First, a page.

Tuesday, December 28, 2010


Ecuador and Peru have a lot of Chifas, i.e. Chinese restaurants. The term originates from Chinese chifan, let's eat. Until five years ago, most of the Chifas are not run by Chinese people. It is like in the US that one does not need to be Italian to run a pizza joint. However, in the last few years many immigrants from Guangdong and Fujian have joined the ranks. An easy way to tell the difference is that Chinese-run restaurants are open all day and all days of the week - no siesta.

Most of the menu items look familiar, but in Peru, there is a curious entry: aeropuerto (airport). I had to ask someone. It is rice and noodles fried together with bean sprouts and normally has chicken also, so we have not had one. Otherwise, Chifas are safe bets where we can normally fill ourselves up with vegetable fried rice (Chaufan), open vegetable egg omelets over french fried potatoes (tortilla de verduras), and noodles with veggies (tallarines con verduras).

Tallarines con verduras at a restaurant in Otavalo, Ecuador; run by a Chinese family who came to Ecuador 30 years ago
Chifa (Chinese Restaurant) - Otavalo, Ecuador

Tortilla de verduras con papas (front) and Chuafan (back) at Casa de Korea, also in Otavalo; run by non-Chinese.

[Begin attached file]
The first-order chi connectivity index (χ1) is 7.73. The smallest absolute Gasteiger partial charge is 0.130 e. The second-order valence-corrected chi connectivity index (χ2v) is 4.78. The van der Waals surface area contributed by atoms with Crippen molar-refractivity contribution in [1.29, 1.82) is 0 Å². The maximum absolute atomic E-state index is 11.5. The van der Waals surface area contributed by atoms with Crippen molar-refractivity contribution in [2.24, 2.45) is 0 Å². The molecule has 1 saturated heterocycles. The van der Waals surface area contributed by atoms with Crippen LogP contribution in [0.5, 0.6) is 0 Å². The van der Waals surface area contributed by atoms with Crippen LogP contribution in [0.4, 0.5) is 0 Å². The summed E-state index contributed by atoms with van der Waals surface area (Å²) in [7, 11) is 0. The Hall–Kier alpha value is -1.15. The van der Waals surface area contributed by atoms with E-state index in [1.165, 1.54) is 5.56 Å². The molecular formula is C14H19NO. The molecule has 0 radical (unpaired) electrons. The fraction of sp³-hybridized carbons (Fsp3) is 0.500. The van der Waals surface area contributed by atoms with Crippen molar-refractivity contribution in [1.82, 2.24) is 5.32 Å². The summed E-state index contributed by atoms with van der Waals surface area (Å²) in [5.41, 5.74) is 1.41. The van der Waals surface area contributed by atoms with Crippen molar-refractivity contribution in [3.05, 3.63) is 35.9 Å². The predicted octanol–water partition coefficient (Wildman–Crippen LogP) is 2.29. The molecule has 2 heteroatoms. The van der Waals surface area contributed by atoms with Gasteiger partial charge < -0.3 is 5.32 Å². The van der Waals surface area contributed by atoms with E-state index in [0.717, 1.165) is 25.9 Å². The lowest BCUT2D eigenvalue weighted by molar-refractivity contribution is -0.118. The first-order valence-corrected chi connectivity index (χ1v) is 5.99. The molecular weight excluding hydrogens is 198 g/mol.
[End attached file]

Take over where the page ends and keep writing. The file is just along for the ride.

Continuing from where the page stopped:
Tortilla de verduras - Ovatalo, Ecuador

Chifa Hong Kong in Arequipa, Peru.
Chifa Hong Kong - Arequipa, Peru

Chifa Hong Kong in Casma, Peru.
Chifa Hong Kong - Casma, Peru

Monday, December 27, 2010

Beautiful Santa Catalina Convent

The Santa Catalina Monastery, a cloistered convent, is the top tourist attraction in Arequipa. We have never been anywhere quite like it. The architecture alone makes it an amazing place, but the preserved, in-place artifacts (furniture, kitchen implements, icons, etc) boost it to the top of our list.

In addition to the standard cloisters, this convent is like a city itself with streets, plazas with fountains, and a cemetery. Besides the austere cells and dormitories as one would expect, there are many whole apartments with luxurious furniture, dressing room, bathroom, maid's room, and laundry machine! We were quite surprised. Now I am looking for a historical fiction or a memoir about nuns and convent life.

The convent opened in 1580 and operated until 1970 when it became a museum.
A few nuns still live in seclusion in a small portion of the original convent.

The convent entrance.

The nuns only contact with the outside world was through these grilled windows.

One of the three courtyards/cloisters.

Another cloister.

A street inside the convent.

Communal Dining Room.

Austere Cell.

A not so austere cell; actually an apartment.

Apartment entrance.

A kitchen attached to an apartment.

Apartment window (from the outside).

Plaza with fountain and the chapel behind.

Sunday, December 26, 2010

Christmas in Arequipa

This is the first time we spent Christmas away from home in a predominately Christian country. We have been seeing Christmas paraphernalia in the stores and houses for months now. They don't let Halloween or Thanksgiving (which they don´t do of course) get in the way.

Nativity scenes are really big here and so are Panettones, a traditional bread. The same Chinese made lights, decorations, and stuff are here.